gamic

Believe it or not—there is not yet an entry for it at Wikipedia: ↑gamic [pronounced. game-ick] is a combination of the words ‘game’ and ‘comic’, meaning a graphic novel based on screenshots made ‘inside’ a computergame. Gamic is the ‘still-side’ of ↑machinima. One could say that gamic has the same relation to machinima as graphic novels have to animated cartoons. As gamic and machinima are no formally defined genre-concepts, but contemporary ‘native cyberculture concepts’ the boundaries are bleeding. Sometimes gamics are seen as a sub-genre of machinima, and there are true borderline cases ↵like the MP2-based “↑The White Room“, to … Continue reading

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mana’o

The ↑Mana’o Project is “an experimental open access anthropology repository.” It is just some months old, but there already are items as far back as 1891, including some classics. Of course the frequency of items gets bigger and bigger as you get closer to the present day. Additionally the topics are tell-tale in some respect, too. Below I listed what generated a search according to my current focus of interest. Alas, it would be premature to deduce, that the things “cyber” have conquered whole anthropology, because those working on said topics of course are the first to publish their texts … Continue reading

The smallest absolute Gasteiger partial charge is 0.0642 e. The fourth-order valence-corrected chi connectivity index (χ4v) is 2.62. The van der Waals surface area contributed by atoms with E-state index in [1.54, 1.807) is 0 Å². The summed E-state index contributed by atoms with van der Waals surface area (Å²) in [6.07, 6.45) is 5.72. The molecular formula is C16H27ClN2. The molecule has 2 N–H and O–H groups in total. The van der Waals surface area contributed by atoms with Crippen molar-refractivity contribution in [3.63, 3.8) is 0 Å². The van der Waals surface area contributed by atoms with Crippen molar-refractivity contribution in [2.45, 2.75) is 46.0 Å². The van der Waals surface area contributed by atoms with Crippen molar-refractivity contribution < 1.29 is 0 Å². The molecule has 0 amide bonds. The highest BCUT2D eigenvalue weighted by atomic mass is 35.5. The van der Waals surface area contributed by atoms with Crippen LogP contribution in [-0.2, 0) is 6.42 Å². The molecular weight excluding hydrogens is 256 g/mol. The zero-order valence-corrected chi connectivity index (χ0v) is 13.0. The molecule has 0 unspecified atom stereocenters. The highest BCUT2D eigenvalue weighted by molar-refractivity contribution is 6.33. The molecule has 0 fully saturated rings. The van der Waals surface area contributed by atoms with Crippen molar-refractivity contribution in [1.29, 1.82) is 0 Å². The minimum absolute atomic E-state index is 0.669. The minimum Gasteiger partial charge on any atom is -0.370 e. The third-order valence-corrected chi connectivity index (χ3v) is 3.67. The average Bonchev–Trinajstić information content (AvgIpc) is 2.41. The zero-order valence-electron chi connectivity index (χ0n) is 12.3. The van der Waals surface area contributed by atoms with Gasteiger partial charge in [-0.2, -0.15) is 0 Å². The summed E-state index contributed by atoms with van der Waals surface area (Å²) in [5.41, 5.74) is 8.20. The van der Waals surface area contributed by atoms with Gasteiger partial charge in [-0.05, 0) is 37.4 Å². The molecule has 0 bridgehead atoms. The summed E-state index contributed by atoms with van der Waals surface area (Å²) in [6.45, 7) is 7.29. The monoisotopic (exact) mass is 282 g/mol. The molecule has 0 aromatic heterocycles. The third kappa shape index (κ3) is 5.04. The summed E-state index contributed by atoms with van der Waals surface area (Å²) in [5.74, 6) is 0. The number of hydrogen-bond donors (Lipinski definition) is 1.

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postigo on mods and modders

After his brilliant “From Pong to Planet Quake: Post-industrial transitions from leisure to work” (↵2003) ↑Hector Postigo has published an already promised piece plus has yet another one on the topic in the pipeline:  POSTIGO, HECTOR. 2007. Of mods and modders: Chasing down the value of fan-based digital game modifications. Games and Culture 2(4): 300-313.  This article is concerned with the role that fan-programmers (generally known as “modders”) play in the success of the PC digital game industry. The fan culture for digital games is deeply embedded in shared practices and experiences among fan communities, and their active consumption contributes … Continue reading

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stigma computer game

In my view the witchcraze against computer games and their “lethal potential” yet again is an instance of ↵virtualism, but rationality and competence indeed rise their ugly heads against it. [This entry is mainly for the German speaking readers—I beg your pardon.] The above YouTube video by Matthias Dittmayer has been uploaded two weeks ago and meanwhile has been viewed close to 230,000 times. It uncloaks a whole series of fatal errors and simply wrong facts in several television programs of the German national television channels. The central issue of those programs? “Killer games”. Long before preparing and uploading his … Continue reading

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journals on computer games and culture